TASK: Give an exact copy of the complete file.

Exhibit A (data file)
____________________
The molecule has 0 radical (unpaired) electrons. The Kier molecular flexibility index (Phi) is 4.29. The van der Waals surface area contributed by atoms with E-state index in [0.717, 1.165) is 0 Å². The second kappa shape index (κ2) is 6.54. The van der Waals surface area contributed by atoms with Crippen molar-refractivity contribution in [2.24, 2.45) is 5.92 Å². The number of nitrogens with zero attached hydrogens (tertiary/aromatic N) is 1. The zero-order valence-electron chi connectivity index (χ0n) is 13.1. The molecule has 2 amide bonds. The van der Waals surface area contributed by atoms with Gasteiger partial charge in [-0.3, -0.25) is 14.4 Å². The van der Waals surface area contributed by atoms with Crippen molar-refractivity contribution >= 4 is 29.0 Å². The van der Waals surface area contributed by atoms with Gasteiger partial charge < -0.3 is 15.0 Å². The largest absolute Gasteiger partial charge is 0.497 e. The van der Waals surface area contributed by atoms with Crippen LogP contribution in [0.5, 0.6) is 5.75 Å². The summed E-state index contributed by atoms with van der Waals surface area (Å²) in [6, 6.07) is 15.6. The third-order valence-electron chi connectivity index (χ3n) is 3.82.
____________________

The molecule has 0 radical (unpaired) electrons. The Kier molecular flexibility index (Phi) is 4.29. The van der Waals surface area contributed by atoms with E-state index in [0.717, 1.165) is 0 Å². The second kappa shape index (κ2) is 6.54. The van der Waals surface area contributed by atoms with Crippen molar-refractivity contribution in [2.24, 2.45) is 5.92 Å². The number of nitrogens with zero attached hydrogens (tertiary/aromatic N) is 1. The zero-order valence-electron chi connectivity index (χ0n) is 13.1. The molecule has 2 amide bonds. The van der Waals surface area contributed by atoms with Gasteiger partial charge in [-0.3, -0.25) is 14.4 Å². The van der Waals surface area contributed by atoms with Crippen molar-refractivity contribution >= 4 is 29.0 Å². The van der Waals surface area contributed by atoms with Gasteiger partial charge < -0.3 is 15.0 Å². The largest absolute Gasteiger partial charge is 0.497 e. The van der Waals surface area contributed by atoms with Crippen LogP contribution in [0.5, 0.6) is 5.75 Å². The summed E-state index contributed by atoms with van der Waals surface area (Å²) in [6, 6.07) is 15.6. The third-order valence-electron chi connectivity index (χ3n) is 3.82.